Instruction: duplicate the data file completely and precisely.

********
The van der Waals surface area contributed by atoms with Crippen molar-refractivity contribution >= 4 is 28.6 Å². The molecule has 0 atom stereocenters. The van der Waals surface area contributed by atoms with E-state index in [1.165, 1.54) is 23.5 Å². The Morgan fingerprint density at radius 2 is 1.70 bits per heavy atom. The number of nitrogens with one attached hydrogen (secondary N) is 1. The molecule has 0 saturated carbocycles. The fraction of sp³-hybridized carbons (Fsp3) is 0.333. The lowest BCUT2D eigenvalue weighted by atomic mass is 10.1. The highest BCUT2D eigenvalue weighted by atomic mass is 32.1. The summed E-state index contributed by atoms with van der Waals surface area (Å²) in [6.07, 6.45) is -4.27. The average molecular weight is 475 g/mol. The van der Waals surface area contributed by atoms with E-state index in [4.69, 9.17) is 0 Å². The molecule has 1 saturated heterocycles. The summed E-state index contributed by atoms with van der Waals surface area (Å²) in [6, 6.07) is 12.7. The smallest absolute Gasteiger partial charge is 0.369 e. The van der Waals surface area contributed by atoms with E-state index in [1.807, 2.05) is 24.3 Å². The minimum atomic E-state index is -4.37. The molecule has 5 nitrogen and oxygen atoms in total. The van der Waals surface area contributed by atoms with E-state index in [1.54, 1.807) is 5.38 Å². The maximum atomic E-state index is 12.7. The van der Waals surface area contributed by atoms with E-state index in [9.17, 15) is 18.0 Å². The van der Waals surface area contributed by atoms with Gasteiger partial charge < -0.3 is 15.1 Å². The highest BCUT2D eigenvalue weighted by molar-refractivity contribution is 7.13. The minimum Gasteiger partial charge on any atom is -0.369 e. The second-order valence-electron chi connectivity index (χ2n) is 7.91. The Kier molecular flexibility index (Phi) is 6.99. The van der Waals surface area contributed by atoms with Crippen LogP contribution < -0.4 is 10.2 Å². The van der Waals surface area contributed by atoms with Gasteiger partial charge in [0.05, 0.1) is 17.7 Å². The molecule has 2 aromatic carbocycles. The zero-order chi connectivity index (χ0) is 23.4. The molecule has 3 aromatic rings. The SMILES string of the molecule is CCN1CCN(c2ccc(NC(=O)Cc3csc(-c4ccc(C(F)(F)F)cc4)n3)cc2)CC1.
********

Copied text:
The van der Waals surface area contributed by atoms with Crippen molar-refractivity contribution >= 4 is 28.6 Å². The molecule has 0 atom stereocenters. The van der Waals surface area contributed by atoms with E-state index in [1.165, 1.54) is 23.5 Å². The Morgan fingerprint density at radius 2 is 1.70 bits per heavy atom. The number of nitrogens with one attached hydrogen (secondary N) is 1. The molecule has 0 saturated carbocycles. The fraction of sp³-hybridized carbons (Fsp3) is 0.333. The lowest BCUT2D eigenvalue weighted by atomic mass is 10.1. The highest BCUT2D eigenvalue weighted by atomic mass is 32.1. The summed E-state index contributed by atoms with van der Waals surface area (Å²) in [6.07, 6.45) is -4.27. The average molecular weight is 475 g/mol. The van der Waals surface area contributed by atoms with E-state index in [4.69, 9.17) is 0 Å². The molecule has 1 saturated heterocycles. The summed E-state index contributed by atoms with van der Waals surface area (Å²) in [6, 6.07) is 12.7. The smallest absolute Gasteiger partial charge is 0.369 e. The van der Waals surface area contributed by atoms with E-state index in [1.807, 2.05) is 24.3 Å². The minimum atomic E-state index is -4.37. The molecule has 5 nitrogen and oxygen atoms in total. The van der Waals surface area contributed by atoms with E-state index in [1.54, 1.807) is 5.38 Å². The maximum atomic E-state index is 12.7. The van der Waals surface area contributed by atoms with E-state index in [9.17, 15) is 18.0 Å². The van der Waals surface area contributed by atoms with Gasteiger partial charge < -0.3 is 15.1 Å². The highest BCUT2D eigenvalue weighted by molar-refractivity contribution is 7.13. The minimum Gasteiger partial charge on any atom is -0.369 e. The second-order valence-electron chi connectivity index (χ2n) is 7.91. The Kier molecular flexibility index (Phi) is 6.99. The van der Waals surface area contributed by atoms with Crippen LogP contribution < -0.4 is 10.2 Å². The van der Waals surface area contributed by atoms with Gasteiger partial charge in [0.05, 0.1) is 17.7 Å². The molecule has 2 aromatic carbocycles. The zero-order chi connectivity index (χ0) is 23.4. The molecule has 3 aromatic rings. The SMILES string of the molecule is CCN1CCN(c2ccc(NC(=O)Cc3csc(-c4ccc(C(F)(F)F)cc4)n3)cc2)CC1.